It was the ninth race and the horse’s name was Green Cheese. He won by 6 and I got back 52 for 5 and since I was far ahead anyhow, it called for another drink. “Gimme a shota green cheese,” I told the barkeep. It didn’t confuse him. He knew what I was drinking. I had been leaning there all afternoon. I had been drunk all the night before and when I got home, of course, I had to have some more. I was set. I had scotch, vodka, wine and beer. A mortician or somebody called about 8 p.m. and said he’d like to see me. “Fine,” I said, “bring drinks.” “Do you mind if I bring friends?” “I don’t have any friends.” “I mean my friends.” “I do not give a damn,” I told him. I went into the kitchen and poured a water glass ¾’s full of scotch. I drank it down straight just like the old days. I used to drink a fifth in an hour and a half, two hours. “Green cheese,” I said to the kitchen walls. I opened a tall can of frozen beer.
Bukowski, Charles (2009-03-17). South of No North (p. 152). HarperCollins. Kindle Edition.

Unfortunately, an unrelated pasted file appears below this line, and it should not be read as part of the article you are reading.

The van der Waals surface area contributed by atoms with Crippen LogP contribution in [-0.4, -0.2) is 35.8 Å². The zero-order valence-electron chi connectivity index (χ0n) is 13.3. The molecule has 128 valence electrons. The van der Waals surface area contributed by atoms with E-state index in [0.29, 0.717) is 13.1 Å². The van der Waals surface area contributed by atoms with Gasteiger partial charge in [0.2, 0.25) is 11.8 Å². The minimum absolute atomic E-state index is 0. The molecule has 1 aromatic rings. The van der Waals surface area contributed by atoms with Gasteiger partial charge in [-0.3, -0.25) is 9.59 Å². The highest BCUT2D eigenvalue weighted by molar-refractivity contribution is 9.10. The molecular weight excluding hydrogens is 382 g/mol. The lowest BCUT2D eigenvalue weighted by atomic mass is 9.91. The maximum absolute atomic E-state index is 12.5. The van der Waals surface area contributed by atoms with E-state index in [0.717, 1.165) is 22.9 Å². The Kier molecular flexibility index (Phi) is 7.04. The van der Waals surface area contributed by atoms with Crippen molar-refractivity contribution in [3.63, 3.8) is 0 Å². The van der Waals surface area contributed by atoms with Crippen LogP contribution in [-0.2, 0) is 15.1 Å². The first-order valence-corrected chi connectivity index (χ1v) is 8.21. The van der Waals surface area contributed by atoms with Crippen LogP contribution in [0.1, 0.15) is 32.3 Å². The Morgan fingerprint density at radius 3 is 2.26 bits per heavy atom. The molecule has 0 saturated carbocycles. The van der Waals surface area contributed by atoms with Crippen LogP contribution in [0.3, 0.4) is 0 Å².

The bold-faced lines above are a combination of repetitions and what some poets call “turns,” flourishes and movements into other thoughts. Notice how the “turns,” work as well in prose as they do in poetry. The reader laughs and cringes simultaneously at these lines while anticipating more. The lines also conjure a sense of linguistic and contextual repetition, also poetic vehicles—i.e., green cheese, alcohol… In the next to last line, when the narrator speaks “‘Green cheese,’ I said to the kitchen walls,” the narrative evokes a sense of closure in the repeated “Green cheese,” as well as a certain empathetic and emotional connection to the loneliness of the narrator speaking to his kitchen walls, especially after the narrator’s confession “I don’t have any friends.” Through self-deprecation and linguistic, contextual repetition, Bukowski evokes a cyclical motion within the opening paragraph of “All the Assholes in the World and Mine.”
Bukowski used his life, failings and ironies to strengthen his narratives. He was unapologetic about it, an “asshole,” and yet, the combination of unapologetic, honest portrayal of his demons, with a dash of humor, makes the narrative addictive.